In Chapter Two of To Kill a Mockingbird, Scout gets in trouble on her first day of school. Miss Caroline writes the alphabet down on the blackboard and asks Scout to read it out loud. When Scout is able to do so successfully, Miss Caroline reacts in frustrated disbelief and makes Scout read aloud most sections of the classroom textbook, My First Reader, and the stock-market quotations in The Mobile Register. Scout's natural ease with this task irritates Miss Caroline even further, and she demands that Scout not allow her father to teach her anything else at home since it causes "damage."
In reality, it is Calpurnia--and not Atticus--who is to blame for this trouble. To keep Scout out of her way on rainy days, Calpurnia would make her write out the alphabet and copy a chapter of the Bible underneath it, rewarding her with a butter and sugar sandwich if her penmanship was neat enough.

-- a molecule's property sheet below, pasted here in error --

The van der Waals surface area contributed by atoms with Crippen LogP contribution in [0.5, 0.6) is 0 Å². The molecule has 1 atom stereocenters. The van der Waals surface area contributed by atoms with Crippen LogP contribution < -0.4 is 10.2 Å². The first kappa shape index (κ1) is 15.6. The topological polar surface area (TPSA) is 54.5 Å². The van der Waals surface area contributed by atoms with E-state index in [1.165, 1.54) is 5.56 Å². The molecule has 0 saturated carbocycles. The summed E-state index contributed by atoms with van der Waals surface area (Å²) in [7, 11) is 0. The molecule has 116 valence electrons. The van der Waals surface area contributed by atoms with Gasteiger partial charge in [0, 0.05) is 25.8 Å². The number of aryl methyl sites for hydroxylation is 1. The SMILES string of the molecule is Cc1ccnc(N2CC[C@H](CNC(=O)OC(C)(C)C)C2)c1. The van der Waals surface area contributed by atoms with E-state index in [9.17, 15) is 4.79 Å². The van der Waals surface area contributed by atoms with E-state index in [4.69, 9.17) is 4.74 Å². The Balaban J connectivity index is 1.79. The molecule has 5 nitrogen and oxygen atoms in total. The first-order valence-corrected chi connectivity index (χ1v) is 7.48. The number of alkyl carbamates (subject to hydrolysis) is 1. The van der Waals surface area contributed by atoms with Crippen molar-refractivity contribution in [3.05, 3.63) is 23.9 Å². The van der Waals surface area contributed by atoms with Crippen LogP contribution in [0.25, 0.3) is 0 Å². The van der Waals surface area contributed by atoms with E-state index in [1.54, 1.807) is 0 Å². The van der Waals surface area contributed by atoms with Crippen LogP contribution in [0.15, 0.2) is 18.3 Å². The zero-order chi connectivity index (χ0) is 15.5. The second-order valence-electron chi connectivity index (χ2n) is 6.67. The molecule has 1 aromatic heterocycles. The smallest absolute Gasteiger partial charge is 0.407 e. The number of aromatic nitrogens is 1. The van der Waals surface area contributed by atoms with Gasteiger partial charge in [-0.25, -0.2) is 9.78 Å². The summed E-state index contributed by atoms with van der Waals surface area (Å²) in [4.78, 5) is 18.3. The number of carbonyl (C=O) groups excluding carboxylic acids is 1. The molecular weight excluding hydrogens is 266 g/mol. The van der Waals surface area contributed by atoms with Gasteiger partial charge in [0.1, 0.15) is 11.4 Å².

You can find the answer to this in Chapter 2. What is Calpurnia's fault is the fact that Scout can write. Her teacher does not think she should be able to read at this point and is upset that she does.
Scout says that Calpurnia is the one who taught her to write. She says that Calpurnia taught her to write on rainy days. She thinks that Calpurnia did it to keep Scout from annoying her too much -- she just had her sit down and work on her letters and copying passages from the Bible and other stuff like that.